Dear Democratic Presidential Campaigns: Communicating Correctly in Spanish to Voters Is Important, So Please Do a Better Job

Feb 25, 2019
10:20 am

A month after I tweeted about the Kamala Harris campaign —and after reports that Democrats are losing Latinos to the GOP and that Trump’s strategy hinges on this very community— it is disappointing to see that the websites of most of the Democrats vying for the presidential nomination have Spanish versions that are just not up to par.

For years, the Democratic Party has been stressing the importance of the Latino vote and talked about all their investments in the community, but that same community has been pushing back against those reports. Common complaints are focused on the outreach starting too late, the party being too happy with letting outside groups lead the way on minority outreach, and not investing resources in developing Latinos within the party.

The DNC will probably say that they just helped elect the most diverse Congress in history, that the party has prominent Latinos in elected office across the country, and that even the DNC chair is Latino. However, a quick examination of the campaign websites of all the declared candidates for President does not help the case for Democrats. By doing this, the campaigns are sending a message that is hard to accept: that Spanish-speaking voters in the United States (part of a sizable population) don’t matter.

We can start with Pete Buttigieg, whose website doesn’t even have a Spanish version. I don’t know if this is him just deciding that courting Latino voters is not important or if he couldn’t find or pay one person to translate the website for him.

I don’t know if Bernie Sanders should be in this category since his campaign doesn’t appear to have an English or Spanish version running, just a donate page.

Then there are the candidates who literally translated their pages. Who knows how they did it, but can Google Translate be part of it? For example, Elizabeth Warren translated “Issues” to “Cuestiones” and used the term “Magisterios” when normally “Jueces del Tribunal Supremo” is used in the United States.

The hilarious error of the bunch comes from the Tulsi Gabbard campaign, which asked its volunteers to “call at the doors” when usually campaigns “go knock on doors.”

The Gabbard campaign has some misspellings, but most of my concerns with the language are that it frankly reads as disorganized with some bizarre choice of words.

Other campaigns have also shown some errors in syntax that muddy the meaning of the sentence and might even confuse the reader.

Julián Castro, the only Latino candidate in the field, has some apparent errors, one of them that (ironically) would’ve been solved had the campaign used Google translate. The website also incorrectly uses accent marks in some words while not placing them in words that do need it. They also decided to semi-translate some pages, while others were fully translated.

The semi-translation of web pages is a strategy that other campaigns used as well. Even when asking for the Latino community’s money, the campaigns can’t seem to write the whole thing in Spanish. One would think that in the current political climate the rules of who and how you can donate to campaigns should be crystal clear in Spanish.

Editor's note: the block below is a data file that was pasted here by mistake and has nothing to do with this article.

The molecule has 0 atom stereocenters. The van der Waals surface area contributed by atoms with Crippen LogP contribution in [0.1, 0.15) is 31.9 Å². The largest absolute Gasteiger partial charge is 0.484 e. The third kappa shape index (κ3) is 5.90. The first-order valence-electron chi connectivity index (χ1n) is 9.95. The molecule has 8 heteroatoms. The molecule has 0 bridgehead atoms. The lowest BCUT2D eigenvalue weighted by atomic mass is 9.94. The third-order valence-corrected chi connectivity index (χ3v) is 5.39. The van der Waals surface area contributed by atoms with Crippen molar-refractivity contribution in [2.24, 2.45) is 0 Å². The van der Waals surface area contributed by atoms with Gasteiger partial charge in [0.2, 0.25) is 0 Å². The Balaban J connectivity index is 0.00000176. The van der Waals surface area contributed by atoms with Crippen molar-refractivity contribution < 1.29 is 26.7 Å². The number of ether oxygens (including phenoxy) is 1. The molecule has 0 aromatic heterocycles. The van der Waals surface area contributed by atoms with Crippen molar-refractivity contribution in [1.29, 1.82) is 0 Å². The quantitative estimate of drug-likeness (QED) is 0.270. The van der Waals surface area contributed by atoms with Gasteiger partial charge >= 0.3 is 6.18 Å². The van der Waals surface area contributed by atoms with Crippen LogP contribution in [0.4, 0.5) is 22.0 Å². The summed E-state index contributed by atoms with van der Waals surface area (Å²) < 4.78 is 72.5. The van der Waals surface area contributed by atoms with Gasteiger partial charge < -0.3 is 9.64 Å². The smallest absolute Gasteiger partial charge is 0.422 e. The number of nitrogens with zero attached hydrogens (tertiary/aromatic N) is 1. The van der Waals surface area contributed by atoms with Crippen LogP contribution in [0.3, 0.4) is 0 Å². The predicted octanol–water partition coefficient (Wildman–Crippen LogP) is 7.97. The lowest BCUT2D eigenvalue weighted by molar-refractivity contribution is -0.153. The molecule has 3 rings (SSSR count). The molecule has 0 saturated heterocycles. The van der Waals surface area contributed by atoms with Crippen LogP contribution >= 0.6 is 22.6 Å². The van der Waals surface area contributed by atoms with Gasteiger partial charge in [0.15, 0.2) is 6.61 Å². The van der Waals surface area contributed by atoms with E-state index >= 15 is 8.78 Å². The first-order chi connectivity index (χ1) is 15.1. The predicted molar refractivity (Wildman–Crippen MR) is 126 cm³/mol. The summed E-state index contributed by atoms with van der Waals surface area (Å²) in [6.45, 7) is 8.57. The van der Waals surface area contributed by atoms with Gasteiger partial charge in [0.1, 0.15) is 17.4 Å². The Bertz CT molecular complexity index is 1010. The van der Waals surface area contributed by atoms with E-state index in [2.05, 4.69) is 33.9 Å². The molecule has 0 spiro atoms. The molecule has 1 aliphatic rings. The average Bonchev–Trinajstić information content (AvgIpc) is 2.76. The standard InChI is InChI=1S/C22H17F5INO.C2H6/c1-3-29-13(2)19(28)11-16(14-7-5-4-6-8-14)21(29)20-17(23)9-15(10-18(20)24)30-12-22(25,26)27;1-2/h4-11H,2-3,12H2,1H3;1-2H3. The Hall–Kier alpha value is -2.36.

Only the Kirsten Gillibrand campaign wrote the disclosures in Spanish but in a smaller font.

From the Bernie Sanders campaign not bothering to finish writing the word “postal” and Gabbard’s not checking to see that they have an English headline in their Spanish section to Warren’s “Tienda” link directing you to their all-in-English shop, it is clear that campaigns just phoned in this work.

It’s clear to me: the English version of their websites would never have so many errors. The candidate would never let that happen.

Recent news reports have highlighted the new Black and Brown hires from Democratic campaigns. So this begs the question: are they being listened to? Do they have input on this kind of work?

Typically, campaigns hire vendors for this kind of work, but it’s telling that the English versions would never have these mistakes. While it is heartening to see all these hires at the senior level, something has to give.

I’m not writing this out of anger or out of a desire to sink any campaign. I’m just hoping that stakeholders read this and understand that Democrats have to do better. There are hundreds of people from our community who can help candidates avoid these mistakes, but the party has to be willing to look for them.

It’s also incumbent upon us as Latinos to point out how disrespectful it is to have Spanish websites with significant errors, and we need to demand that it be fixed. It is not enough to gripe about the lack of outreach to our community after the campaigns are over. We have to provide constructive criticism because an informed abuelita is an abuelita that goes out to vote.

In 2019, it should not be hard to have a Spanish speaker in your communications team from the very beginning. That relatively small investment would show our community that the Democratic Party is serious about a holistic Latino outreach that is both culturally and linguistically inclusive.

It might also stop me from going on a Twitter rant on a Sunday morning.

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Frederick Vélez is a former Congressional staff member and has worked in the last three election cycles to get out the vote in the Latino community. Born and raised in Trujillo Alto, Puerto Rico, he now lives in Miami, FL. You can follow him on Twitter at @frederickviii.